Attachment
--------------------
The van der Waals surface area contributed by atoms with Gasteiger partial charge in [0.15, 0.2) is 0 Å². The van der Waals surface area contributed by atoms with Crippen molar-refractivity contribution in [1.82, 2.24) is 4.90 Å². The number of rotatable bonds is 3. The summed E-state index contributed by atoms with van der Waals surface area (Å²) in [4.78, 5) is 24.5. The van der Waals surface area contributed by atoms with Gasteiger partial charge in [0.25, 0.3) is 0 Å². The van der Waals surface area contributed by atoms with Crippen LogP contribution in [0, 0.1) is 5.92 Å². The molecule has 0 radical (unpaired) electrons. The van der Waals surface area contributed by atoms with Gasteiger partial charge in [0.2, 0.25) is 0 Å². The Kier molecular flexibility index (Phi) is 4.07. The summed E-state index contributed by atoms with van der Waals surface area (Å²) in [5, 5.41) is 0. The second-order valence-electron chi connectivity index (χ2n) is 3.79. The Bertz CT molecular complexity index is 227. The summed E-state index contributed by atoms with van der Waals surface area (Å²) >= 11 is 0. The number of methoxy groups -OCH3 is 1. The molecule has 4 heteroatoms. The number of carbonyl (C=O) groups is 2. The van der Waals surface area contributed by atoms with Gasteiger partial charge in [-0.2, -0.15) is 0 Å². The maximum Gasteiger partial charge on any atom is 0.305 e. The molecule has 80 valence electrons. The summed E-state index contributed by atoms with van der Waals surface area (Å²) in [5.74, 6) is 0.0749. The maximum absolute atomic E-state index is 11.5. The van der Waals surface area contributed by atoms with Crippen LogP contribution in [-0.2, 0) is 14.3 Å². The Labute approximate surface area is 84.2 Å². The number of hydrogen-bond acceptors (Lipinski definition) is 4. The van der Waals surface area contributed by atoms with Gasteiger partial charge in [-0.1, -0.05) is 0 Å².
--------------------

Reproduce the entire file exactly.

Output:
The van der Waals surface area contributed by atoms with Gasteiger partial charge in [0.15, 0.2) is 0 Å². The van der Waals surface area contributed by atoms with Crippen molar-refractivity contribution in [1.82, 2.24) is 4.90 Å². The number of rotatable bonds is 3. The summed E-state index contributed by atoms with van der Waals surface area (Å²) in [4.78, 5) is 24.5. The van der Waals surface area contributed by atoms with Gasteiger partial charge in [0.25, 0.3) is 0 Å². The van der Waals surface area contributed by atoms with Crippen LogP contribution in [0, 0.1) is 5.92 Å². The molecule has 0 radical (unpaired) electrons. The van der Waals surface area contributed by atoms with Gasteiger partial charge in [0.2, 0.25) is 0 Å². The Kier molecular flexibility index (Phi) is 4.07. The summed E-state index contributed by atoms with van der Waals surface area (Å²) in [5, 5.41) is 0. The second-order valence-electron chi connectivity index (χ2n) is 3.79. The Bertz CT molecular complexity index is 227. The summed E-state index contributed by atoms with van der Waals surface area (Å²) >= 11 is 0. The number of methoxy groups -OCH3 is 1. The molecule has 4 heteroatoms. The number of carbonyl (C=O) groups is 2. The van der Waals surface area contributed by atoms with Gasteiger partial charge in [-0.2, -0.15) is 0 Å². The maximum Gasteiger partial charge on any atom is 0.305 e. The molecule has 80 valence electrons. The summed E-state index contributed by atoms with van der Waals surface area (Å²) in [5.74, 6) is 0.0749. The maximum absolute atomic E-state index is 11.5. The van der Waals surface area contributed by atoms with Crippen LogP contribution in [-0.2, 0) is 14.3 Å². The Labute approximate surface area is 84.2 Å². The number of hydrogen-bond acceptors (Lipinski definition) is 4. The van der Waals surface area contributed by atoms with Gasteiger partial charge in [-0.1, -0.05) is 0 Å².